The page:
Finnish Folk Metal sensation Korpiklaani will soon be releasing their high-anticipated new album, ‘Kulkija.’ It’s an album that both breaks new ground, and captures all the very best elements of what has come before for Korpiklaani. Violinist Tuomas Rounakari is justifiably pleased with the album, and describes where he sees it taking the band.

“Well first of all, we are very proud of this album. The whole band feels that something magical happened, and that finally we were in the right place and the right time, and with the right people. I think that, already with the ‘Noita’ album, we found a beautiful balance between the folk and Metal elements, and in the mix of the melodic things, the guitars, they are beautifully balanced in ‘Noita.’ And that was something that we celebrated when that album came out. But now that balance is more or the less the same as it was in the ‘Noita’ album, but the folk style and folk feel has expanded through the interpretation and playing. So for example, for myself as a violinist, I play in much more versatile ways and styles in this album than ever before in Korpiklaani. And also in Jonne ’s vocals, there are a lot of first takes, a lot of things that happened organically that are there in the album. And this sort of change in the style is to be a little bit more folky in the interpretation of the music. So in that sense I see a clear continuation from the ‘Noita’ album.

“I mean, in a way,” he points out, “what’s the point of doing an album if you don’t want to do better, and better, and better work every time? Of course that’s always the driving sense, but this time I think it’s spectacular that all of us feel that we really made a huge step forward. And also I think what is important in this album is that it somehow carries the uplifting energy that we have in the live shows. And that’s just a lot of fun, that the magic is caught on the album.”

When it comes to Rounakari’s role in the song writing, he offers some history of his time in the band and how his role has developed. “Well, I joined Korpiklaani for the ‘Manala’ album, and already then Jonne was trusting me, surprisingly, with things like if I want, I can rearrange all of the songs the way I want,” he laughs heartily. “That was kind of surprising, but at that time for me, it was a lot about learning the history of the band, learning how to do those things, learning how to adapt my playing to their history. But then in the ‘Noita’ album, Sami , the accordion player and myself, we worked a lot through the arrangements. We did a lot of things together. And for this album we originally planned that we would work as a trio, Jonne, myself and Sami, to work on the arrangements. But I have to say,” Rounakari enthuses, “that Jonne’s demos have improved greatly, and part of the reason why those demos were so ready is that Jonne knows us well now, he knows what we can do, and he trusts that we deliver the things that he’s after. So the demos were really well-made this time compared to the ‘Noita’ album where we worked a lot on the melodies and arrangements, and the demos were quite unfinished. But this time lots of those songs were really, really ready. We didn’t do many changes to the arrangements of the demos at all, but Sami worked hard to create more dynamics and more layers to the accordion parts; whereas I felt that my role is finally being the lead, being the violinist, playing the melodies, playing the solos, and I felt that there’s nothing much to add. They’re such powerful melodies, and also the emotional scope of the melodies is so vast that it’s like I don’t have to invent the world again, that I can actually trust the melodies, and trust in having my solo parts. And the rest of the things were really done in an improvised way, like for example in Harmaja, you hear those violin lines behind Jonne’s vocals. Those are all improvised first takes. So it really depends who you ask. Sami was working his parts day and night, and it was painful to watch him working so hard,” he chuckles, but with some sympathy, “while I was just going with the flow and recording first takes.”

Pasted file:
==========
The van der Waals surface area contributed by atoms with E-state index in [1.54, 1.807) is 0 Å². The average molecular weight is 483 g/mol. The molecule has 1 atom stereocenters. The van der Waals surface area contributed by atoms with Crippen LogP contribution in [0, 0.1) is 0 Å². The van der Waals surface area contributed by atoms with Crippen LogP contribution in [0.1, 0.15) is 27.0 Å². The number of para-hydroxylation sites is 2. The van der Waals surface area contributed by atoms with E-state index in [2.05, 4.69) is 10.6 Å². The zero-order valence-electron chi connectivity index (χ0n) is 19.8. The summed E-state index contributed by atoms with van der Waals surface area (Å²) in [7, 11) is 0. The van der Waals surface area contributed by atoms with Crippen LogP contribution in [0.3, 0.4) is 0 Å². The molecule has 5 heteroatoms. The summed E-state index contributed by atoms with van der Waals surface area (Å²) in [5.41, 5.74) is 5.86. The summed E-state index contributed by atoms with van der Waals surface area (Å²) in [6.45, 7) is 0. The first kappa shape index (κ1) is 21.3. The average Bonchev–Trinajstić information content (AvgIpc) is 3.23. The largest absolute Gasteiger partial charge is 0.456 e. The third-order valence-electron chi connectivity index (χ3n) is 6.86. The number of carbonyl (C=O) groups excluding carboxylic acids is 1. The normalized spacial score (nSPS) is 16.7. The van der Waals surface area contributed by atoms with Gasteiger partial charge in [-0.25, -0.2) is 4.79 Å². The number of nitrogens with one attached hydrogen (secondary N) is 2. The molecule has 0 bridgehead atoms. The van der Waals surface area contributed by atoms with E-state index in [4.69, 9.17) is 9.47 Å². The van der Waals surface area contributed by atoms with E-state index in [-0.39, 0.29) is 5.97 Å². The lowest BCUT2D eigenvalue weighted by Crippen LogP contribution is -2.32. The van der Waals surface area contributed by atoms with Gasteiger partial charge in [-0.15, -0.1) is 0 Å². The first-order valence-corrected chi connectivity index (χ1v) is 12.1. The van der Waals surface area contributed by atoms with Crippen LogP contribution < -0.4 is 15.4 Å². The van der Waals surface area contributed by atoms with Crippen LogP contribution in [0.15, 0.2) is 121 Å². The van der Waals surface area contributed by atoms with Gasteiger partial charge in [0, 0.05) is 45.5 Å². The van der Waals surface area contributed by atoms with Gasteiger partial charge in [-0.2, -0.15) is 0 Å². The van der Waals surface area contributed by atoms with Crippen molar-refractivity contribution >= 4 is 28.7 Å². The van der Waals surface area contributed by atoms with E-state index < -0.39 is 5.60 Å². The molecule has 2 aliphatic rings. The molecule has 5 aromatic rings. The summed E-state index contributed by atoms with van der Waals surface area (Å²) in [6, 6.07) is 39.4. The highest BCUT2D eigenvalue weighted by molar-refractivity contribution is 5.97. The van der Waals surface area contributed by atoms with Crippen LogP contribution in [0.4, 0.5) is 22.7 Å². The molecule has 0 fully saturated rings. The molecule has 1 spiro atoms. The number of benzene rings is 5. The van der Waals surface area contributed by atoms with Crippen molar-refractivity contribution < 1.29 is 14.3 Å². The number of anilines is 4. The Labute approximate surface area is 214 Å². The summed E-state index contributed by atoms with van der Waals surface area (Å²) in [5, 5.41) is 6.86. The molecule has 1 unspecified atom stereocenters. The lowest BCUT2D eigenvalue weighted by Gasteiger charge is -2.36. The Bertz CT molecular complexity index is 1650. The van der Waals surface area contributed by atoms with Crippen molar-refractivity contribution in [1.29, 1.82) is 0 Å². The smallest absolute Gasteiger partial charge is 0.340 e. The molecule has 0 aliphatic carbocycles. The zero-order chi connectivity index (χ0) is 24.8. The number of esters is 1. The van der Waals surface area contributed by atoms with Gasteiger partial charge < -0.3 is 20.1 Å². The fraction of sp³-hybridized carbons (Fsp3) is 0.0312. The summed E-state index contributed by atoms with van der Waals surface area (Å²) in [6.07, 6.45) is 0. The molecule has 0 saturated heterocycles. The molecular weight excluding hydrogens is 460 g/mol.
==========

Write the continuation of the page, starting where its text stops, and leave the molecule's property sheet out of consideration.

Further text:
It’s no wonder ‘Kulkija’ truly does feel magical, because Rounakari did bring one particularly special element to the recording. “You know, it’s a big thing for myself because I have a violin that I got when I was a teenager. It’s a French violin from 1896, and that violin has grown in value tremendously, its value has gone up like 1,000 Euros per year, and I’ve had it for quite a long while. But an expensive repair was needed for that violin, and it was in my closet for almost ten years without using it. But last year I finally decided that this is wrong,” he says firmly. “It’s wrong to keep this violin unused and in a closet, so I will fix it and I will start to use it as my main instrument, or I will sell it. But an instrument like that is not supposed to lay down broken in a closet. So I did this expensive repair to the violin, and it was used for the first time in the studio for ‘Kulkija.’ And no way I’m going to sell that beauty!” he declares. “I’m so pleased with the sound of that violin myself, and really looking forward to recording more with it.”


Korpiklaani - Kulkija